In March this year industry regulator Ofcom announced BT had agreed to a form of separation of Openreach from BT but what does the Channel think of the plan and what lies ahead for new CEO Clive Selley?
So what is actually happening within the Ofcom/BT/Openreach agreement which is based upon voluntary commitments submitted by BT that Ofcom has said meet its competition concerns.
Once the agreement is implemented:
- Around 32,000 employees will transfer to the new Openreach Limited following TUPE consultation, and once pension arrangements are in place
- Openreach Limited will have its own branding, which will not feature the BT logo
- The Openreach CEO will report to the Openreach Chairman with accountability to the BT Group Chief Executive with regards to certain legal and fiduciary duties that are consistent with BT’s responsibilities as a listed company
- Openreach will assume greater independence under its own Board of Directors. This Board will set Openreach’s medium term and annual operating plans and determine which technologies are deployed, but within a strategic and financial framework defined by BT
So will this change actually make any difference?
Dave Millett at Equinox Business Consulting points out that it needs to be remembered that BT have fought tooth and nail against any reduction in their influence over Openreach for years.
“So was it a case of this was the least of two evils for them or that in practice they don’t think it will make any real difference and it just sounds good. Some key bits of details could point towards the latter.”
Openreach was fined a record £42m by Ofcom earlier this year for past abuses of a loophole to avoid paying customers hundreds of millions of pounds in compensation for ethernet delays. Its latest transgression is unlikely to be punished on the same scale.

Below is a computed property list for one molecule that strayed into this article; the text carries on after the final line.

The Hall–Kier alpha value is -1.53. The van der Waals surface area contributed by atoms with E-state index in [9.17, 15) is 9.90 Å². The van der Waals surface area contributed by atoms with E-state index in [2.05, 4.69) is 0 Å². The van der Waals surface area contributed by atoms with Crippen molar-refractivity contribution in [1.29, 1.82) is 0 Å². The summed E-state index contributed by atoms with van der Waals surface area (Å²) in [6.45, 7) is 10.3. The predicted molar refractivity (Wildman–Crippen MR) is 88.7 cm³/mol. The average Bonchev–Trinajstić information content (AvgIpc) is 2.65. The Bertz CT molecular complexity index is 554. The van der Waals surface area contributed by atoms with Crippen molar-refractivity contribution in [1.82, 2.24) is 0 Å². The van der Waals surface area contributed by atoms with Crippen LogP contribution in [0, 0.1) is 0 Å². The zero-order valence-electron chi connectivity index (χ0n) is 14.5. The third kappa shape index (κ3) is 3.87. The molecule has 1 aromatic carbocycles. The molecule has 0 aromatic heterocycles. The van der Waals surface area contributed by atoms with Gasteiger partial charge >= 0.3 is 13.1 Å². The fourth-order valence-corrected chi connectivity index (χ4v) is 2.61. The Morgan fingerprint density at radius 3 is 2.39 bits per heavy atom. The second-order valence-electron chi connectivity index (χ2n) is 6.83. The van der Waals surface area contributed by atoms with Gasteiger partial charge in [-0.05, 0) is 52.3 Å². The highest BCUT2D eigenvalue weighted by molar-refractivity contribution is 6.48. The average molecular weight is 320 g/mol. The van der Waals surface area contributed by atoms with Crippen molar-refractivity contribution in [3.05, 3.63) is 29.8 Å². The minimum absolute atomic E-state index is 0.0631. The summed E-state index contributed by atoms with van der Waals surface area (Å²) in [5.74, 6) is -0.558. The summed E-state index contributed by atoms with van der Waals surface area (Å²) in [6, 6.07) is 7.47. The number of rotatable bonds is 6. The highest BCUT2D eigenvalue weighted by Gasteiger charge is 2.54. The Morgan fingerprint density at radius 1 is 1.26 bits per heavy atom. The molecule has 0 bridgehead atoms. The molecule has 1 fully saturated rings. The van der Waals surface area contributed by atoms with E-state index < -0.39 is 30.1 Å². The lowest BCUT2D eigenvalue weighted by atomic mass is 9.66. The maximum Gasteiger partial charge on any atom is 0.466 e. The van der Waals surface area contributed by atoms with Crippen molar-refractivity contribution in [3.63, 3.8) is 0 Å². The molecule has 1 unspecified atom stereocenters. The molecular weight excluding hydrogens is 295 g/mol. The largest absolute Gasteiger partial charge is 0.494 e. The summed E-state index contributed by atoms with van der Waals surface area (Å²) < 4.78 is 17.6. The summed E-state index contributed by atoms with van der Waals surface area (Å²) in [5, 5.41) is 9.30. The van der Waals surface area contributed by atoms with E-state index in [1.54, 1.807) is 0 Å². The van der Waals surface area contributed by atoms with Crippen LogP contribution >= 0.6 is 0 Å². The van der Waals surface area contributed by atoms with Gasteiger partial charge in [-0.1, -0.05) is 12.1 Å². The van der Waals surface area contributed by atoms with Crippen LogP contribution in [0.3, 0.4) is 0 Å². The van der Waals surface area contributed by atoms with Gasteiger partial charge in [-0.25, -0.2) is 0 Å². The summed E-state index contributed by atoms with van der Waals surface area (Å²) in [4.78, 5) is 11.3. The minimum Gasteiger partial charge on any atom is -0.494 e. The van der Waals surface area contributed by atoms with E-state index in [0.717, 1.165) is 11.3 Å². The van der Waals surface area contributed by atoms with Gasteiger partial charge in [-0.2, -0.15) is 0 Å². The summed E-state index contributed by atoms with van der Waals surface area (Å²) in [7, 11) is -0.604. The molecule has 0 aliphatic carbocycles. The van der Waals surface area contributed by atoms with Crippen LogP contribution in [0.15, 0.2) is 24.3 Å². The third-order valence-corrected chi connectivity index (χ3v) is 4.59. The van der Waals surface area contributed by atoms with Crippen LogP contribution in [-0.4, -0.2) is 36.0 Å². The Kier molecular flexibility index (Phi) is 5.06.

This May it was revealed that BT faces yet another fine for service failures in its Openreach business, after customers for high speed ethernet lines suffered delays of more than six months.
Ofcom launched an investigation after Openreach failed to meet its target of installing 97pc of new lines within 159 working days.
Andrew Skipsey, Managing Director of reseller M12 Solutions told us that he has long been for advocate for Openreach being set free from close BT influence so that it can properly build infrastructure in the best interests of all the channels who sell to and serve business and residential customers.
“Now, they should be able to develop without the constraints of having to provide BT with huge sums to help subsidise BT Sport and BTItaly losses for example. With independence, will also come greater accountability and scrutiny associated with fibre build and service levels which can only be a good thing. Also I am sure that with clear leadership and direction the business will innovate better and improve efficiencies which, again can only help the channel.”
Colin Woods, Head Of Cloud & Connectivity Sales at swcomms, says that like all providers, we have long suffered Openreach’s high charges, poor service and failure to invest in the division.
“We want to be able to offer a decent service to our customers but have often been thwarted by Openreach delays and inflated costs. The ideal result will be more availability of business grade internet connectivity supplied with shorter lead times and lower prices for all customers. Historically Openreach appear to have focussed on the domestic market with only one home in 20 being installed outside the stated lead time compared to one in five businesses waiting beyond the advised lead time.
Rather than Openreach just working to serve the needs of BT and the domestic market, they must look after the entire industry and work equally with all providers, to serve our business community which will hopefully lead to a fairer marketplace. The split can only be viewed as a good thing. In fact, it’s about time.”
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